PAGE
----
Province says cut is in line with push for more ecological forestry practices, but biologists disagree
Despite the backlash, the Department of Natural Resources and Renewables is standing by the approved cut.
Ryan McIntyre, a registered professional forester and resource manager for Crown lands in the province’s western region, calls it a “benchmark” of future forestry practices.
“It went through a rigorous [review] process,” he said in an interview. “And it does align with where we’re going with ecological forestry. It’s a light touch harvest that retains long-lived trees — like pine and oak on this particular one — and creates natural openings, and allows for natural regeneration and multiple age class and diversity.”
The approved plan is a shelterwood cut. WestFor would remove 30% of trees, leaving enough behind to provide shelter and food for local animals.
The site is also located outside the core habitat for moose recently identified by the province in its Mainland Moose Recovery Plan.
Ultimately, the plan has been reviewed, put to public consultation on the Harvest Plan Map, and approved under current interim regulations. The DNRR has no plans to change its decision, said McIntyre.
“I just think it’s important to recognize that the harvest here does align with the new SGEM [Silvicultural Guide for the Ecological Matrix, which has yet to be implemented] and where we’re going with ecological forestry. I mean, this should be shown as one of these sites that is the type of forestry that the public’s been asking for.”
But protestors and biologists are concerned that WestFor might be taking more than 30%, that the trees left behind will be harvested later (as is often the case with shelterwood cuts), and that the site was approved for harvest without considering the context of the surrounding land.
“They didn’t approve this harvest within the bigger picture of the surrounding cuts and habitat,” said biologist Bob Bancroft in an interview. “There are a sea of clear cuts in Annapolis County.”
Bancroft used to work in government and helped prepare the forest section of the province’s 2011 Natural Resources Strategy, a precursor to William Lahey’s 2018 independent review of forestry practices in Nova Scotia.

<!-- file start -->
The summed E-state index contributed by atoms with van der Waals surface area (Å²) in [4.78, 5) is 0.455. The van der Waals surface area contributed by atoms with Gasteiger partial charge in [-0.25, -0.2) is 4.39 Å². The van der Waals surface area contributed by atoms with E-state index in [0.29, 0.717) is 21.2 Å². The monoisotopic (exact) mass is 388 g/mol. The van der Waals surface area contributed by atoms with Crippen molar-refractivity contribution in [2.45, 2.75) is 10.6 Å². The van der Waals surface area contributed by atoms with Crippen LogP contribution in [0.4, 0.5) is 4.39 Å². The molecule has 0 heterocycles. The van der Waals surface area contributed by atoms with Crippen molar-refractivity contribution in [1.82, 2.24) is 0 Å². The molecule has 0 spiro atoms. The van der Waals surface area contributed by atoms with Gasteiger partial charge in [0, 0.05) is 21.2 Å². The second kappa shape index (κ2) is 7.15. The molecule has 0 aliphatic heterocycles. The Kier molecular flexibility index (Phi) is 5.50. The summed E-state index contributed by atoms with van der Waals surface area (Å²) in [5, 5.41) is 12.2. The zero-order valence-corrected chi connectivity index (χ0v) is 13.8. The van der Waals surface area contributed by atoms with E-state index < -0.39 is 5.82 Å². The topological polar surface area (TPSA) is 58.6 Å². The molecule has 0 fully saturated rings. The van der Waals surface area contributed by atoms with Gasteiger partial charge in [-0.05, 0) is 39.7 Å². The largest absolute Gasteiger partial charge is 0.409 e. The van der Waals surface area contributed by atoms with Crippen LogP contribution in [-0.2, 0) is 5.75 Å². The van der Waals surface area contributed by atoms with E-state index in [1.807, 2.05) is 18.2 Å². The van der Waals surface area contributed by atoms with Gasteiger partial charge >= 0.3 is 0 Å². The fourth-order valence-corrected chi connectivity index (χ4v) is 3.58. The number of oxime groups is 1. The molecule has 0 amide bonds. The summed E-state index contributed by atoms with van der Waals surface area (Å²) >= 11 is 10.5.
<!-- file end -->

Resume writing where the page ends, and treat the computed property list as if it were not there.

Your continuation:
“I think they’ve been doing too much damage all around that 24 hectares. And they should just bloody well leave it alone. And I don’t know how many animals are going to be able to survive on that small amount. But the solution is not to turn around and cut more.”
Biologist Donna Crossland, who also worked on the Natural Resources Strategy, agrees. She doesn’t feel this cut is in line with the ecological forestry practices recommended in the Lahey Report.
“First of all,” she told the Examiner, “Lahey wanted landscape level planning to be looked at. And they haven’t done that. They evaluate each tiny harvest block in isolation of the greater landscape. And so they do not look at cumulative effects. They did not look at how much of the landscape’s already been heavily harvested all around it.”
She said the area can’t handle much more cutting, even if it’s a lighter approach. When trees are removed from the area, even a small amount, they never get a chance to decompose and return nutrients to the soil. And the soil around cuts, she said, is nutrient-poor.
Crossland is also doubtful that WestFor will stick to a 30% cut, as she believes they’ll have to clear additional trees to widen the main road and create others so machines can get in.
Both biologists are also worried that not enough forest will be left along the wetlands in the area to provide connected shelter and protection for travelling animals looking for water. Under current regulations, tree harvests must leave a buffer of 20 metres of untouched forest next to these water sources. The science, they said, doesn’t back up that number. Bancroft said closer to 50- or-60-metre strips of forest should be left beside bodies of water to be adequate for wildlife.
So, protestors remain at the camp. They have a main tent set up with a stove to stay warm and plan to stay until the province reverses its approval of WestFor’s harvest.
“[We] just try to be a presence here and monitor what’s happening,” said Nina Newington. “It’s not really acceptable for the government to say, ‘Oh, too late: we’ve already approved these harvests.’”
As of Tuesday night, they had yet to hear from the province or see any machinery come in from WestFor.
The Examiner reached out to WestFor for comment on the protest and planned cut, as well as information on when cutting was scheduled to start. The consortium had not replied by time of publication.